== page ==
Here is a lesson plan on using the predicate adjective in short, declarative sentences. The syntax of these kinds of short sentences, which is subject-linking verb-adjective, is one of the most common constructions in English speech and prose. For that reason, I have included a lesson on the predicate adjective on each of the first three units on parts of speech, to wit nouns, verbs, and adjectives, that I wrote about ten years ago and have revised ever since.
That’s a long way around explaining that you will see lessons on using the predicate adjective in grammatically complete declarative sentences at least a couple of more times.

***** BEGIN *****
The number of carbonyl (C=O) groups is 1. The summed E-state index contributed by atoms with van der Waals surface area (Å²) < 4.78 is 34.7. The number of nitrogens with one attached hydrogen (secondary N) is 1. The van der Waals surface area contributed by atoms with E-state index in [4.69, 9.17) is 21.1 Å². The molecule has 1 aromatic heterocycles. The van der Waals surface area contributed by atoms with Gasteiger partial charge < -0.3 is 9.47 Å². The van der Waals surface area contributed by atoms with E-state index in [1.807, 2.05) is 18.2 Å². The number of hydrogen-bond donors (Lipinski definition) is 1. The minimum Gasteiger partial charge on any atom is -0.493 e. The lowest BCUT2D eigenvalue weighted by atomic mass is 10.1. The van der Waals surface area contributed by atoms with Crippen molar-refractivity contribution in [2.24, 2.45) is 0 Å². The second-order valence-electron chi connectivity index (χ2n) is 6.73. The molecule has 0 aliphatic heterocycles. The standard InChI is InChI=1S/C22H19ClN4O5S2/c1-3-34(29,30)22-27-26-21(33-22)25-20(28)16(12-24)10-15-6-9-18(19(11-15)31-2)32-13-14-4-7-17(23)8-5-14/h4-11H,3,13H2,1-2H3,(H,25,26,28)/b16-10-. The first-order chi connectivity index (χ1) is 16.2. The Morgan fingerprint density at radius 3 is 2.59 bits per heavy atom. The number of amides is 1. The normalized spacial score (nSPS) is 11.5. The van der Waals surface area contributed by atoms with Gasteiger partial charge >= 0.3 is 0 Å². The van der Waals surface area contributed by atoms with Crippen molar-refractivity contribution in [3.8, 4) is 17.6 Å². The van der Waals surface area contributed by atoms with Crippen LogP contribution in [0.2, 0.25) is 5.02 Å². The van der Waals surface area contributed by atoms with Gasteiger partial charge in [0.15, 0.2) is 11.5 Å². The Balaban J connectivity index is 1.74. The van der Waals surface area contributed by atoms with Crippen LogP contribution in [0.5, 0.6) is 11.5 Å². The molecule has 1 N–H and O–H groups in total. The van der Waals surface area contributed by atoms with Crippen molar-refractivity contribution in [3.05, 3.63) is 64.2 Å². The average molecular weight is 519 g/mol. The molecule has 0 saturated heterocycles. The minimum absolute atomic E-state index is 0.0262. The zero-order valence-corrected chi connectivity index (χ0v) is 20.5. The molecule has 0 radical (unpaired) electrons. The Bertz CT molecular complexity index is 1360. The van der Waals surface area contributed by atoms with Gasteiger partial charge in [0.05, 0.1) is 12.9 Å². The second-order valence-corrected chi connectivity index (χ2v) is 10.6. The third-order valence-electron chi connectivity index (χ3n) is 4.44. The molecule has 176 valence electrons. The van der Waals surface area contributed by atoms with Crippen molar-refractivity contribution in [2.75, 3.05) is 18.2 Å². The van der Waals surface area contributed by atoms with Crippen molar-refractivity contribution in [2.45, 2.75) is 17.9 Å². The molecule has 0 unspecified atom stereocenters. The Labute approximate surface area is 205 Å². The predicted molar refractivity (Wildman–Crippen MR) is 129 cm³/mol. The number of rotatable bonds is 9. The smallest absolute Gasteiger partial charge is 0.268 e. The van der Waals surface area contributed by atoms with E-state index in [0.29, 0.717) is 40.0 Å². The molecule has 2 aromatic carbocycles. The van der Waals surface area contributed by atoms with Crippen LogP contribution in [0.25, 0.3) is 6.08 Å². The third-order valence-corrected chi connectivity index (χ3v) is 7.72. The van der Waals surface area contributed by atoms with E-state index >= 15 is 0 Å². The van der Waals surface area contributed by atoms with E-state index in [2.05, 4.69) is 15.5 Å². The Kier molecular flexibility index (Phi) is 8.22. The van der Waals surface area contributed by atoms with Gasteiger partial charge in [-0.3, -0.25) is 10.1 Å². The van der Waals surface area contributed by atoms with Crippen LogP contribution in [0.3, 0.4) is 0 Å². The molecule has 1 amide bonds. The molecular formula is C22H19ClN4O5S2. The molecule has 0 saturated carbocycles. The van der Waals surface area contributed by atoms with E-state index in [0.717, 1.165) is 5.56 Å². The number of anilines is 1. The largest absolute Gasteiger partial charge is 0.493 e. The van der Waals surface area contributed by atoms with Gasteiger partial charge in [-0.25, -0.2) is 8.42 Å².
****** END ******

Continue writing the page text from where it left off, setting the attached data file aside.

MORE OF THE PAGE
In any case, I open this lesson with this worksheet on the homophones compliment and complement. Because the noun complement is often used as a synonym for predicate in grammar manuals, and I think it’s important that students know how to use grammar manuals, I want them to know this word. This scaffolded worksheet is the mainstay of this lesson; here is the teachers’ copy of it. Finally, here is an adjectives word bank. Please notice that this document has four copies of the same word list–it’s meant to be cut in four pieces in a paper-saving measure.
If you find typos in these documents, I would appreciate a notification. And, as always, if you find this material useful in your practice, I would be grateful to hear what you think of it. I seek your peer review.